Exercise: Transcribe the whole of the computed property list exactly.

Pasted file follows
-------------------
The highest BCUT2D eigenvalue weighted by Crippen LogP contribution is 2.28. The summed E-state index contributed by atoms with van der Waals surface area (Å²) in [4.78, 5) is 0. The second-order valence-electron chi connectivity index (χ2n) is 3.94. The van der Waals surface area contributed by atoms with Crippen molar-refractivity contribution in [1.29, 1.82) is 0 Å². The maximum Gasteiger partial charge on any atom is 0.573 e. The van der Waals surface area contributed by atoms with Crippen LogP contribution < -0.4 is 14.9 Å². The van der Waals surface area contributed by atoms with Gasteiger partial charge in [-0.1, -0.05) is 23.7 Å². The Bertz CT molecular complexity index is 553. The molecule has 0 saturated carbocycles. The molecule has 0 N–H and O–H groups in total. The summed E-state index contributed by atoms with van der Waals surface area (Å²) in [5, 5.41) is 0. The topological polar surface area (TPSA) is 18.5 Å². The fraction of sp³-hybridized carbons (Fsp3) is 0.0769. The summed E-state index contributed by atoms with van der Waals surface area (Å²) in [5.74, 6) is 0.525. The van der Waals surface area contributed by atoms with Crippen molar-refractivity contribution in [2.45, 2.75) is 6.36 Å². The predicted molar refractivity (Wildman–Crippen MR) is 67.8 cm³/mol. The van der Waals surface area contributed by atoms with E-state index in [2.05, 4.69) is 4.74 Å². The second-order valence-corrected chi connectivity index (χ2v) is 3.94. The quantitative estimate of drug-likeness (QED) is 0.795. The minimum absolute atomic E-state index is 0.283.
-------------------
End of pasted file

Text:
The highest BCUT2D eigenvalue weighted by Crippen LogP contribution is 2.28. The summed E-state index contributed by atoms with van der Waals surface area (Å²) in [4.78, 5) is 0. The second-order valence-electron chi connectivity index (χ2n) is 3.94. The van der Waals surface area contributed by atoms with Crippen molar-refractivity contribution in [1.29, 1.82) is 0 Å². The maximum Gasteiger partial charge on any atom is 0.573 e. The van der Waals surface area contributed by atoms with Crippen LogP contribution < -0.4 is 14.9 Å². The van der Waals surface area contributed by atoms with Gasteiger partial charge in [-0.1, -0.05) is 23.7 Å². The Bertz CT molecular complexity index is 553. The molecule has 0 saturated carbocycles. The molecule has 0 N–H and O–H groups in total. The summed E-state index contributed by atoms with van der Waals surface area (Å²) in [5, 5.41) is 0. The topological polar surface area (TPSA) is 18.5 Å². The fraction of sp³-hybridized carbons (Fsp3) is 0.0769. The summed E-state index contributed by atoms with van der Waals surface area (Å²) in [5.74, 6) is 0.525. The van der Waals surface area contributed by atoms with Crippen molar-refractivity contribution in [2.45, 2.75) is 6.36 Å². The predicted molar refractivity (Wildman–Crippen MR) is 67.8 cm³/mol. The van der Waals surface area contributed by atoms with E-state index in [2.05, 4.69) is 4.74 Å². The second-order valence-corrected chi connectivity index (χ2v) is 3.94. The quantitative estimate of drug-likeness (QED) is 0.795. The minimum absolute atomic E-state index is 0.283.